Speaker still living ‘Life at Full Throttle’ | PostIndependent.com

Speaker still living ‘Life at Full Throttle’

Ryan Graff
Post Independent Staff
Post Independent Photo/Ryan Graff
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In 1977 tradition at the Indianapolis 500 prohibited three things at the track: peanuts, the color green and female drivers.

A woman could be a photographer, reporter, timer or scorer. “She could own the car, she just couldn’t get near it,” Janet Guthrie told the Rotary Club of Carbondale and Aspen Glen Thursday.

So when Guthrie entered the race that year as the first female driver (just six years after the speedway began to allow women in the pits and garages), she met some resistance. The thinking in 1977 was that women didn’t have the strength, endurance or mental stamina to drive a race car, she said.

But to Guthrie, the fact that she’d be the first woman to race at Indianapolis didn’t make a bit of difference.

“What I did with a race car was just like what everyone else did with a race car,” she said.

That same year, Guthrie was the first woman to race in NASCAR’s Daytona 500. The next year, 1978, Guthrie finished ninth, setting a record for female finishers that held through three other female drivers at Indianapolis ” until this year, when Danica Patrick finished fourth.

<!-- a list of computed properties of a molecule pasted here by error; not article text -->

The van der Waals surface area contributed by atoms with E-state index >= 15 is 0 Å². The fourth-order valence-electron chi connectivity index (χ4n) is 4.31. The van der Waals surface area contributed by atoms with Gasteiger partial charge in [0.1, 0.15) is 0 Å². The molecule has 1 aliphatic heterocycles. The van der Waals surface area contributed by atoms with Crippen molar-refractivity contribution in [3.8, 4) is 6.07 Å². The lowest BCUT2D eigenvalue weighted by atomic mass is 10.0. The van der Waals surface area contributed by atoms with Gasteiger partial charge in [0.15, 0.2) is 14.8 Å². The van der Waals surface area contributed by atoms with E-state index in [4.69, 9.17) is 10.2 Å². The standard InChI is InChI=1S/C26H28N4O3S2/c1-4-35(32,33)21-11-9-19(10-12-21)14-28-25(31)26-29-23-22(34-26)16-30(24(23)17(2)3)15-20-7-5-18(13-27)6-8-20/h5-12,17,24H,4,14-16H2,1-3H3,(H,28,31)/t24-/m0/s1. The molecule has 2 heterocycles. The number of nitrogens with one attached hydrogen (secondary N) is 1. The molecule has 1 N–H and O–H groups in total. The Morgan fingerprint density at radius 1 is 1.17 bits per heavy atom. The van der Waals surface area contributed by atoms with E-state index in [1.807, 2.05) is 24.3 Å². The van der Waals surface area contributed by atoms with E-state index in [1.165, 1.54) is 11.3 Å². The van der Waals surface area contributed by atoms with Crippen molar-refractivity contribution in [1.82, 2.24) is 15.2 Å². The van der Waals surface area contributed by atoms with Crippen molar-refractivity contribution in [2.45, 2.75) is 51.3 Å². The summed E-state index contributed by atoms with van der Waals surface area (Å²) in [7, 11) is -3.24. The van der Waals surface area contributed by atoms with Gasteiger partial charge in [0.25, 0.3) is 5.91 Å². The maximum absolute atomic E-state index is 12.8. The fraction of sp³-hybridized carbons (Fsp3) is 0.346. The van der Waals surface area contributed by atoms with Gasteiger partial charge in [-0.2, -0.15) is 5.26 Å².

Guthrie is best known for car racing, but she actually didn’t have a break in racing until she was 38, when she was asked to test-drive cars for the Indianapolis 500.

As a teen, Guthrie earned her pilot’s license, then enrolled at the University of Michigan, where she received a physics degree. She took a job as an engineer at an aerospace company on Long Island, N.Y. She even made it through the first round of cuts for the scientist-astronaut program in 1964, according to her Web site.

On Long Island she bought her first race car, a Jaguar, which she raced for years. What began as a hobby eventually earned Guthrie a spot in the Smithsonian, where her racing suit and helmet stay, and in the Women’s Sports Hall of Fame.

Even though her spot in history will likely always be tied to her being a woman, her racing days focused on going fast and winning races ” not on proving anything about women or their abilities.

“The woman part was totally irrelevant. … I drove the car, I didn’t carry it,” she said.

Guthrie has written a book about her life, “Janet Guthrie: A Life at Full Throttle,” published in May.


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